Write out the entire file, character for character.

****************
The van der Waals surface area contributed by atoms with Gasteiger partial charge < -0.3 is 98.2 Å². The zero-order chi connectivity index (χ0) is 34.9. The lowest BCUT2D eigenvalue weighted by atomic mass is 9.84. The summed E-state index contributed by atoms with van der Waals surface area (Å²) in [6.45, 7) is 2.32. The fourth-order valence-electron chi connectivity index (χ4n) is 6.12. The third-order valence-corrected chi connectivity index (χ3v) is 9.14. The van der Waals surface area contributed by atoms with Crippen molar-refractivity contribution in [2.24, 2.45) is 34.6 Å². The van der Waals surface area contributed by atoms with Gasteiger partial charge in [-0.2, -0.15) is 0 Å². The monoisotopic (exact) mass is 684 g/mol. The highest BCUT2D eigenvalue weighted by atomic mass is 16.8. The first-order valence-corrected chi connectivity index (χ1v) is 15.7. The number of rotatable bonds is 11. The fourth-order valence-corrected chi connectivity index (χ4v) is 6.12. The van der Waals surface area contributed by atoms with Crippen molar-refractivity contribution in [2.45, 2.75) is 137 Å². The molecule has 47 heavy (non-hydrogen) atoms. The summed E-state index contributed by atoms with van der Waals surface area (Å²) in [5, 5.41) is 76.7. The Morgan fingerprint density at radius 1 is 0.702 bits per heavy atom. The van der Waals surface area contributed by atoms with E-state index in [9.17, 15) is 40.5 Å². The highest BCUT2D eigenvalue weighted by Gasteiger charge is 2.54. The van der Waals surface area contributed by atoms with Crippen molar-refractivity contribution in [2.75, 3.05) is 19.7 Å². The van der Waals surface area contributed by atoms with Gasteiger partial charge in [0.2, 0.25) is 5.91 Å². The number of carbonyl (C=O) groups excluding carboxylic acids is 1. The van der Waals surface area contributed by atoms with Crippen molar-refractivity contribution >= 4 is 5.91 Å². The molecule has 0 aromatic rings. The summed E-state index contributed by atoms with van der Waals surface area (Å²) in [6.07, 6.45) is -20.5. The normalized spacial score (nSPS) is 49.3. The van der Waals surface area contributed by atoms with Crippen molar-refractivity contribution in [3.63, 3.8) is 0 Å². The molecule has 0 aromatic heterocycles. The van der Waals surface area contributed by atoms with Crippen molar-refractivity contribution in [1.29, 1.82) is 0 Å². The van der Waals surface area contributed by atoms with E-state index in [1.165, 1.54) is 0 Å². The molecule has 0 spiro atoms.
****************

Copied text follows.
The van der Waals surface area contributed by atoms with Gasteiger partial charge < -0.3 is 98.2 Å². The zero-order chi connectivity index (χ0) is 34.9. The lowest BCUT2D eigenvalue weighted by atomic mass is 9.84. The summed E-state index contributed by atoms with van der Waals surface area (Å²) in [6.45, 7) is 2.32. The fourth-order valence-electron chi connectivity index (χ4n) is 6.12. The third-order valence-corrected chi connectivity index (χ3v) is 9.14. The van der Waals surface area contributed by atoms with Crippen molar-refractivity contribution in [2.24, 2.45) is 34.6 Å². The van der Waals surface area contributed by atoms with Gasteiger partial charge in [-0.2, -0.15) is 0 Å². The monoisotopic (exact) mass is 684 g/mol. The highest BCUT2D eigenvalue weighted by atomic mass is 16.8. The first-order valence-corrected chi connectivity index (χ1v) is 15.7. The number of rotatable bonds is 11. The fourth-order valence-corrected chi connectivity index (χ4v) is 6.12. The van der Waals surface area contributed by atoms with Crippen molar-refractivity contribution in [2.45, 2.75) is 137 Å². The molecule has 47 heavy (non-hydrogen) atoms. The summed E-state index contributed by atoms with van der Waals surface area (Å²) in [5, 5.41) is 76.7. The Morgan fingerprint density at radius 1 is 0.702 bits per heavy atom. The van der Waals surface area contributed by atoms with E-state index in [9.17, 15) is 40.5 Å². The highest BCUT2D eigenvalue weighted by Gasteiger charge is 2.54. The van der Waals surface area contributed by atoms with Crippen molar-refractivity contribution in [2.75, 3.05) is 19.7 Å². The van der Waals surface area contributed by atoms with Gasteiger partial charge in [0.2, 0.25) is 5.91 Å². The number of carbonyl (C=O) groups excluding carboxylic acids is 1. The van der Waals surface area contributed by atoms with Crippen molar-refractivity contribution >= 4 is 5.91 Å². The molecule has 0 aromatic rings. The summed E-state index contributed by atoms with van der Waals surface area (Å²) in [6.07, 6.45) is -20.5. The normalized spacial score (nSPS) is 49.3. The van der Waals surface area contributed by atoms with Crippen molar-refractivity contribution in [3.63, 3.8) is 0 Å². The molecule has 0 aromatic heterocycles. The van der Waals surface area contributed by atoms with Crippen molar-refractivity contribution in [1.29, 1.82) is 0 Å². The van der Waals surface area contributed by atoms with E-state index in [1.165, 1.54) is 0 Å². The molecule has 0 spiro atoms.